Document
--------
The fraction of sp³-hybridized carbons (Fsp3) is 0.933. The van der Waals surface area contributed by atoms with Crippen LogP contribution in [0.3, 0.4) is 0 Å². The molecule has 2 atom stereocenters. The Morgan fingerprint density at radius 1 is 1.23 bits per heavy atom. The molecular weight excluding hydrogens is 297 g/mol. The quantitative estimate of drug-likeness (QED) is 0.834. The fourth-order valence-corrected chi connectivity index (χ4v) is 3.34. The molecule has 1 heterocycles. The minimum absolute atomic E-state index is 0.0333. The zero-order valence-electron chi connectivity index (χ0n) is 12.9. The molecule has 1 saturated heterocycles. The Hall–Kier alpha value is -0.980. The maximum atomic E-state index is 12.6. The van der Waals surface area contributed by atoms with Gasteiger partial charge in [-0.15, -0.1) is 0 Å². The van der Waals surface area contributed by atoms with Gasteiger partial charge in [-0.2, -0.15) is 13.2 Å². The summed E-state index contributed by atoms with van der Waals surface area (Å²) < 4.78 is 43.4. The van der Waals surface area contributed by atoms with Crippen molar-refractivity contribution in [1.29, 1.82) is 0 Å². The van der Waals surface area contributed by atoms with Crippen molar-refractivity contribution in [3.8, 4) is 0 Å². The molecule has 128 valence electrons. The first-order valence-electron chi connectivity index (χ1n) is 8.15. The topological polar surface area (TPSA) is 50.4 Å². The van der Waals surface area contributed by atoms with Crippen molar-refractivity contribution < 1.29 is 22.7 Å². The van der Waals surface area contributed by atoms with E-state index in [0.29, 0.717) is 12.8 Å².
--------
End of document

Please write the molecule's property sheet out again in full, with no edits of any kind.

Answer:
The fraction of sp³-hybridized carbons (Fsp3) is 0.933. The van der Waals surface area contributed by atoms with Crippen LogP contribution in [0.3, 0.4) is 0 Å². The molecule has 2 atom stereocenters. The Morgan fingerprint density at radius 1 is 1.23 bits per heavy atom. The molecular weight excluding hydrogens is 297 g/mol. The quantitative estimate of drug-likeness (QED) is 0.834. The fourth-order valence-corrected chi connectivity index (χ4v) is 3.34. The molecule has 1 heterocycles. The minimum absolute atomic E-state index is 0.0333. The zero-order valence-electron chi connectivity index (χ0n) is 12.9. The molecule has 1 saturated heterocycles. The Hall–Kier alpha value is -0.980. The maximum atomic E-state index is 12.6. The van der Waals surface area contributed by atoms with Gasteiger partial charge in [-0.15, -0.1) is 0 Å². The van der Waals surface area contributed by atoms with Gasteiger partial charge in [-0.2, -0.15) is 13.2 Å². The summed E-state index contributed by atoms with van der Waals surface area (Å²) < 4.78 is 43.4. The van der Waals surface area contributed by atoms with Crippen molar-refractivity contribution in [1.29, 1.82) is 0 Å². The van der Waals surface area contributed by atoms with Crippen molar-refractivity contribution in [3.8, 4) is 0 Å². The molecule has 128 valence electrons. The first-order valence-electron chi connectivity index (χ1n) is 8.15. The topological polar surface area (TPSA) is 50.4 Å². The van der Waals surface area contributed by atoms with Crippen molar-refractivity contribution < 1.29 is 22.7 Å². The van der Waals surface area contributed by atoms with E-state index in [0.29, 0.717) is 12.8 Å².